By Kindred Winecoff
The Celtic Tiger has been battered badly by the economic downturn, and like Iceland this is largely due to the fact that its banking sector is a very large part of its overall economy. Some companies are running "economic disaster tours" and they've even got their own Dr. Doom! Perhaps most importantly, Ireland and Iceland have similarly-spelled names.
But, as the saying goes, the Irish fundamentals are more sound than those of Iceland:
O'Neill and other prominent economists like Patrick Honohan, a former economist at the World Bank who teaches at Trinity College Dublin, argue that Ireland will never go the way of Iceland because Ireland's public debt is a manageable 40 percent of gross domestic product.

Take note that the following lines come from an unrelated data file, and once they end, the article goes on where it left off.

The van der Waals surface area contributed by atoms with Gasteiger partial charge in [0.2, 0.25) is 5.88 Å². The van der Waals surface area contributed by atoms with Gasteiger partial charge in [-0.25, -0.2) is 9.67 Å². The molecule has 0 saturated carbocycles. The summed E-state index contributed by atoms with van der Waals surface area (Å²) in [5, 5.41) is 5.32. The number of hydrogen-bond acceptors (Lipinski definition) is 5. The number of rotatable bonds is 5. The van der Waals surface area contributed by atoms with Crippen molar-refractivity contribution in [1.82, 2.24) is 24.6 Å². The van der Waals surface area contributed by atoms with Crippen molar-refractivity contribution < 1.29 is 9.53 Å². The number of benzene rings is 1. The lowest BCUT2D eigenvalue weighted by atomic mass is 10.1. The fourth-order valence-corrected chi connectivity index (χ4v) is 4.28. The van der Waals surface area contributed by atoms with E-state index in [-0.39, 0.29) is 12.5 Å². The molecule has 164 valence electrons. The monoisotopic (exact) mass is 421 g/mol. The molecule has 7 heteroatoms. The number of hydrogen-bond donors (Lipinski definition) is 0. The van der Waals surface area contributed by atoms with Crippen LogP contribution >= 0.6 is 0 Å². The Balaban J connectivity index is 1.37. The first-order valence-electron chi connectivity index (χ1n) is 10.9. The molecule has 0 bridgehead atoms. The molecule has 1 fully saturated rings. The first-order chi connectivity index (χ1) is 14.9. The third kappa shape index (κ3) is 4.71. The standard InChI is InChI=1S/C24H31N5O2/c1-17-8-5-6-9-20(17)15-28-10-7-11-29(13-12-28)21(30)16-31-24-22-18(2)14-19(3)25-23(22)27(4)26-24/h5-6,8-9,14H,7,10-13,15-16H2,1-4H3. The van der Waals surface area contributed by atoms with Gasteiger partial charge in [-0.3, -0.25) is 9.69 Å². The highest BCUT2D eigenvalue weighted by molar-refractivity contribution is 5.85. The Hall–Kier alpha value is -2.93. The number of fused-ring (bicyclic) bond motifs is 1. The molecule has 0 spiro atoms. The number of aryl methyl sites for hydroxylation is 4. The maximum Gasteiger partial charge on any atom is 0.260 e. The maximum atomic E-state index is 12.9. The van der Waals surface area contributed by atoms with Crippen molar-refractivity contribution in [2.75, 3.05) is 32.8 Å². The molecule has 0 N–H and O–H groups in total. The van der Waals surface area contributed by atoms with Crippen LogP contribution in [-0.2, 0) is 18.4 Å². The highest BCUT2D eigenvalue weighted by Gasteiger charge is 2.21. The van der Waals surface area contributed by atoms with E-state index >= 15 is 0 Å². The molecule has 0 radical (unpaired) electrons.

Ireland's banking sector, more than twice the size of the national economy, does not even approach that of Iceland, they note, which was about 10 times the size of its economy.
Still, Ireland's amazing recent run of economic growth was largely attributable to profit increases in the banking sector, which used derivative positions in real estate markets to make highly leveraged bets. Those bets weren't on American subprime mortgages, but rather in European real estate markets, but the real estate bubble may have been even more puffed up in Europe. Expected profits have gone way down as defaults has risen, the banks are over-leveraged, and counterparty obligations have spread the contagion throughout the entire system. Same story everywhere.
However Ireland was much less exposed than Iceland, so it seems very unlikely that the luck of the Irish will be better than that of the Icelandic.